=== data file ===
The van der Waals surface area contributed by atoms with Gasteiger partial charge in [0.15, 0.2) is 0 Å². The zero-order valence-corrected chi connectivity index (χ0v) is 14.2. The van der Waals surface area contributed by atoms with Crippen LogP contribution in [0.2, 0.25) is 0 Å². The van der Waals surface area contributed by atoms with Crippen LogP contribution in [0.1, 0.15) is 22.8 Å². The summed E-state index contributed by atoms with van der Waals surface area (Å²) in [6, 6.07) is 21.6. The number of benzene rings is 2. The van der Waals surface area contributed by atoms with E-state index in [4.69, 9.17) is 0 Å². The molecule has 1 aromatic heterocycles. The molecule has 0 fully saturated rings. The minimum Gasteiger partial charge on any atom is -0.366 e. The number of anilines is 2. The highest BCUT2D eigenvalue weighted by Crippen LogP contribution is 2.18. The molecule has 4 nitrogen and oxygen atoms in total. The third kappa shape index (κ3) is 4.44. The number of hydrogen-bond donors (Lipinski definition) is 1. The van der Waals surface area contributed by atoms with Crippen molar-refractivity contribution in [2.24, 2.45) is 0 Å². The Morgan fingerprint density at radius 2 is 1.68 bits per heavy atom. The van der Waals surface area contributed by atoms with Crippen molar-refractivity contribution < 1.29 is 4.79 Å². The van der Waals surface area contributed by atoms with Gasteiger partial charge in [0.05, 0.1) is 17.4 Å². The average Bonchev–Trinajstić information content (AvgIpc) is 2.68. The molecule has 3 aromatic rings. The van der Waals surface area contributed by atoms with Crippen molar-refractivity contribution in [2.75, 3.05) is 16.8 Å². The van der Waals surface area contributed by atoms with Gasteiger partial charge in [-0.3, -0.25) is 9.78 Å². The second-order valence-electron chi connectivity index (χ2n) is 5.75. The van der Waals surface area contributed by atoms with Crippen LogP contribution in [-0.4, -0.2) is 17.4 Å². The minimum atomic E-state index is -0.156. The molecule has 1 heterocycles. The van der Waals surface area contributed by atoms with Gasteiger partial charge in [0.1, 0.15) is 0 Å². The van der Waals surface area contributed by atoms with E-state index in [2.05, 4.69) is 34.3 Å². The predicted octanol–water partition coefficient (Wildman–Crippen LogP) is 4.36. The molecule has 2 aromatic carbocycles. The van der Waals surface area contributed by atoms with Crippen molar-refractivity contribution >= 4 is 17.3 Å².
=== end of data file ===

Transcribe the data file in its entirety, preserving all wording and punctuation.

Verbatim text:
The van der Waals surface area contributed by atoms with Gasteiger partial charge in [0.15, 0.2) is 0 Å². The zero-order valence-corrected chi connectivity index (χ0v) is 14.2. The van der Waals surface area contributed by atoms with Crippen LogP contribution in [0.2, 0.25) is 0 Å². The van der Waals surface area contributed by atoms with Crippen LogP contribution in [0.1, 0.15) is 22.8 Å². The summed E-state index contributed by atoms with van der Waals surface area (Å²) in [6, 6.07) is 21.6. The number of benzene rings is 2. The van der Waals surface area contributed by atoms with E-state index in [4.69, 9.17) is 0 Å². The molecule has 1 aromatic heterocycles. The molecule has 0 fully saturated rings. The minimum Gasteiger partial charge on any atom is -0.366 e. The number of anilines is 2. The highest BCUT2D eigenvalue weighted by Crippen LogP contribution is 2.18. The molecule has 4 nitrogen and oxygen atoms in total. The third kappa shape index (κ3) is 4.44. The number of hydrogen-bond donors (Lipinski definition) is 1. The van der Waals surface area contributed by atoms with Crippen molar-refractivity contribution in [2.24, 2.45) is 0 Å². The Morgan fingerprint density at radius 2 is 1.68 bits per heavy atom. The van der Waals surface area contributed by atoms with Crippen molar-refractivity contribution < 1.29 is 4.79 Å². The van der Waals surface area contributed by atoms with Gasteiger partial charge in [0.05, 0.1) is 17.4 Å². The average Bonchev–Trinajstić information content (AvgIpc) is 2.68. The molecule has 3 aromatic rings. The van der Waals surface area contributed by atoms with Crippen molar-refractivity contribution in [2.75, 3.05) is 16.8 Å². The van der Waals surface area contributed by atoms with Gasteiger partial charge in [-0.3, -0.25) is 9.78 Å². The second-order valence-electron chi connectivity index (χ2n) is 5.75. The van der Waals surface area contributed by atoms with Crippen LogP contribution in [-0.4, -0.2) is 17.4 Å². The minimum atomic E-state index is -0.156. The molecule has 1 heterocycles. The van der Waals surface area contributed by atoms with Gasteiger partial charge in [0.1, 0.15) is 0 Å². The van der Waals surface area contributed by atoms with E-state index in [2.05, 4.69) is 34.3 Å². The predicted octanol–water partition coefficient (Wildman–Crippen LogP) is 4.36. The molecule has 2 aromatic carbocycles. The van der Waals surface area contributed by atoms with Crippen molar-refractivity contribution >= 4 is 17.3 Å².